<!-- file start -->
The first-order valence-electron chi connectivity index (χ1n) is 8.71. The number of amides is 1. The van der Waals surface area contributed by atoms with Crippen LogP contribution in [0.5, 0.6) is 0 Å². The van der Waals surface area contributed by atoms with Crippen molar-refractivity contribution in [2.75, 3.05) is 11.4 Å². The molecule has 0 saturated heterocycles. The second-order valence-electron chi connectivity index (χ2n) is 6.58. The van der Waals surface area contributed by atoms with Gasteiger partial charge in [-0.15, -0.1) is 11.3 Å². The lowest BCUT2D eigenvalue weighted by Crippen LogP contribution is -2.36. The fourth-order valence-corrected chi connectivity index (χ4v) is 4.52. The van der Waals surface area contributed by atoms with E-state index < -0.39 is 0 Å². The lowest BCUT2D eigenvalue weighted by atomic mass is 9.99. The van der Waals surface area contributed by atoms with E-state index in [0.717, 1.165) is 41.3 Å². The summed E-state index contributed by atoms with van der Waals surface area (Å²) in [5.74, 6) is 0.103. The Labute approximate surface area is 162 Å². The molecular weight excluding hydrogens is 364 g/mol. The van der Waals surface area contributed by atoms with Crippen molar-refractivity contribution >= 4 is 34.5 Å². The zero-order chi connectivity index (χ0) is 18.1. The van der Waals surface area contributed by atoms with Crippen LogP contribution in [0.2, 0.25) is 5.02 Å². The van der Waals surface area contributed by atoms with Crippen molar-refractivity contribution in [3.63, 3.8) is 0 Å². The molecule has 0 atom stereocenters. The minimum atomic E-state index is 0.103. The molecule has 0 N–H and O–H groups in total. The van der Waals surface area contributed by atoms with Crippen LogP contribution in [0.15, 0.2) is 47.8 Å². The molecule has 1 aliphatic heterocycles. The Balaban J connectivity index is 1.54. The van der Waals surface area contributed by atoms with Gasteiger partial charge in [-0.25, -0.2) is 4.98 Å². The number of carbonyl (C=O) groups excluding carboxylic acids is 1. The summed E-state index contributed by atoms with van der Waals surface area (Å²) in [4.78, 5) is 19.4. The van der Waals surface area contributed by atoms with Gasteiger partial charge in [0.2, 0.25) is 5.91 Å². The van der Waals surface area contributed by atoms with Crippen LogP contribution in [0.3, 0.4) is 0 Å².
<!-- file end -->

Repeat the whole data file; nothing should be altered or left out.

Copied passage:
The first-order valence-electron chi connectivity index (χ1n) is 8.71. The number of amides is 1. The van der Waals surface area contributed by atoms with Crippen LogP contribution in [0.5, 0.6) is 0 Å². The van der Waals surface area contributed by atoms with Crippen molar-refractivity contribution in [2.75, 3.05) is 11.4 Å². The molecule has 0 saturated heterocycles. The second-order valence-electron chi connectivity index (χ2n) is 6.58. The van der Waals surface area contributed by atoms with Gasteiger partial charge in [-0.15, -0.1) is 11.3 Å². The lowest BCUT2D eigenvalue weighted by Crippen LogP contribution is -2.36. The fourth-order valence-corrected chi connectivity index (χ4v) is 4.52. The van der Waals surface area contributed by atoms with E-state index < -0.39 is 0 Å². The lowest BCUT2D eigenvalue weighted by atomic mass is 9.99. The van der Waals surface area contributed by atoms with E-state index in [0.717, 1.165) is 41.3 Å². The summed E-state index contributed by atoms with van der Waals surface area (Å²) in [5.74, 6) is 0.103. The Labute approximate surface area is 162 Å². The molecular weight excluding hydrogens is 364 g/mol. The van der Waals surface area contributed by atoms with Crippen molar-refractivity contribution >= 4 is 34.5 Å². The zero-order chi connectivity index (χ0) is 18.1. The van der Waals surface area contributed by atoms with Crippen LogP contribution in [0.2, 0.25) is 5.02 Å². The van der Waals surface area contributed by atoms with Crippen molar-refractivity contribution in [3.63, 3.8) is 0 Å². The molecule has 0 atom stereocenters. The minimum atomic E-state index is 0.103. The molecule has 0 N–H and O–H groups in total. The van der Waals surface area contributed by atoms with Crippen LogP contribution in [0.15, 0.2) is 47.8 Å². The molecule has 1 aliphatic heterocycles. The Balaban J connectivity index is 1.54. The van der Waals surface area contributed by atoms with Gasteiger partial charge in [-0.25, -0.2) is 4.98 Å². The number of carbonyl (C=O) groups excluding carboxylic acids is 1. The summed E-state index contributed by atoms with van der Waals surface area (Å²) in [4.78, 5) is 19.4. The van der Waals surface area contributed by atoms with Gasteiger partial charge in [0.2, 0.25) is 5.91 Å². The van der Waals surface area contributed by atoms with Crippen LogP contribution in [0.3, 0.4) is 0 Å².